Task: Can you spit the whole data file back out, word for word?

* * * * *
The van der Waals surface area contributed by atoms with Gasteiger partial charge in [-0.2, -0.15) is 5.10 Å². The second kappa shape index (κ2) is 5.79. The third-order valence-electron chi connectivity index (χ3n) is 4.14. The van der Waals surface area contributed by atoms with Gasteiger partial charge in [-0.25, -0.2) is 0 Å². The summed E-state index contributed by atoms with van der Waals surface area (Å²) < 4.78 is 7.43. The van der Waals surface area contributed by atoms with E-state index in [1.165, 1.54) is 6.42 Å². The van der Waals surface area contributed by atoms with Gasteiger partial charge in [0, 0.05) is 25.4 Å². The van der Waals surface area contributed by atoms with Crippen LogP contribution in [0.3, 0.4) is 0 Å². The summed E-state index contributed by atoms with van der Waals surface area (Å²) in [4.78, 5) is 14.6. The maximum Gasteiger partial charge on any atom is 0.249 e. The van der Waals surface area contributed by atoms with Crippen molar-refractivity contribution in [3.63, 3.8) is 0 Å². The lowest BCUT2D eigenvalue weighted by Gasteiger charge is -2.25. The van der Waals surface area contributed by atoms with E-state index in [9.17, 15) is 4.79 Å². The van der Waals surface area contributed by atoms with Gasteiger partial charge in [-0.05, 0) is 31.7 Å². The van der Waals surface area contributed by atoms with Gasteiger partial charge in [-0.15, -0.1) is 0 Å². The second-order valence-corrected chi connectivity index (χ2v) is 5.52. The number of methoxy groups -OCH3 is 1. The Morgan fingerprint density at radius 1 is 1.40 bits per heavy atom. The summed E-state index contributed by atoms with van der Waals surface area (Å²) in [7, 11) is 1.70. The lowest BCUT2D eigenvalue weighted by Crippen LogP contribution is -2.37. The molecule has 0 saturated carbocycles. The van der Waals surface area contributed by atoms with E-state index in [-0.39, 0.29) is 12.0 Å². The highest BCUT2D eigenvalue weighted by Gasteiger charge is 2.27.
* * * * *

The van der Waals surface area contributed by atoms with Gasteiger partial charge in [-0.2, -0.15) is 5.10 Å². The second kappa shape index (κ2) is 5.79. The third-order valence-electron chi connectivity index (χ3n) is 4.14. The van der Waals surface area contributed by atoms with Gasteiger partial charge in [-0.25, -0.2) is 0 Å². The summed E-state index contributed by atoms with van der Waals surface area (Å²) < 4.78 is 7.43. The van der Waals surface area contributed by atoms with E-state index in [1.165, 1.54) is 6.42 Å². The van der Waals surface area contributed by atoms with Gasteiger partial charge in [0, 0.05) is 25.4 Å². The van der Waals surface area contributed by atoms with Crippen LogP contribution in [0.3, 0.4) is 0 Å². The summed E-state index contributed by atoms with van der Waals surface area (Å²) in [4.78, 5) is 14.6. The maximum Gasteiger partial charge on any atom is 0.249 e. The van der Waals surface area contributed by atoms with Crippen molar-refractivity contribution in [3.63, 3.8) is 0 Å². The lowest BCUT2D eigenvalue weighted by Gasteiger charge is -2.25. The van der Waals surface area contributed by atoms with E-state index in [9.17, 15) is 4.79 Å². The van der Waals surface area contributed by atoms with Gasteiger partial charge in [-0.05, 0) is 31.7 Å². The van der Waals surface area contributed by atoms with Gasteiger partial charge in [-0.15, -0.1) is 0 Å². The second-order valence-corrected chi connectivity index (χ2v) is 5.52. The number of methoxy groups -OCH3 is 1. The Morgan fingerprint density at radius 1 is 1.40 bits per heavy atom. The summed E-state index contributed by atoms with van der Waals surface area (Å²) in [7, 11) is 1.70. The lowest BCUT2D eigenvalue weighted by Crippen LogP contribution is -2.37. The molecule has 0 saturated carbocycles. The van der Waals surface area contributed by atoms with E-state index in [-0.39, 0.29) is 12.0 Å². The highest BCUT2D eigenvalue weighted by Gasteiger charge is 2.27.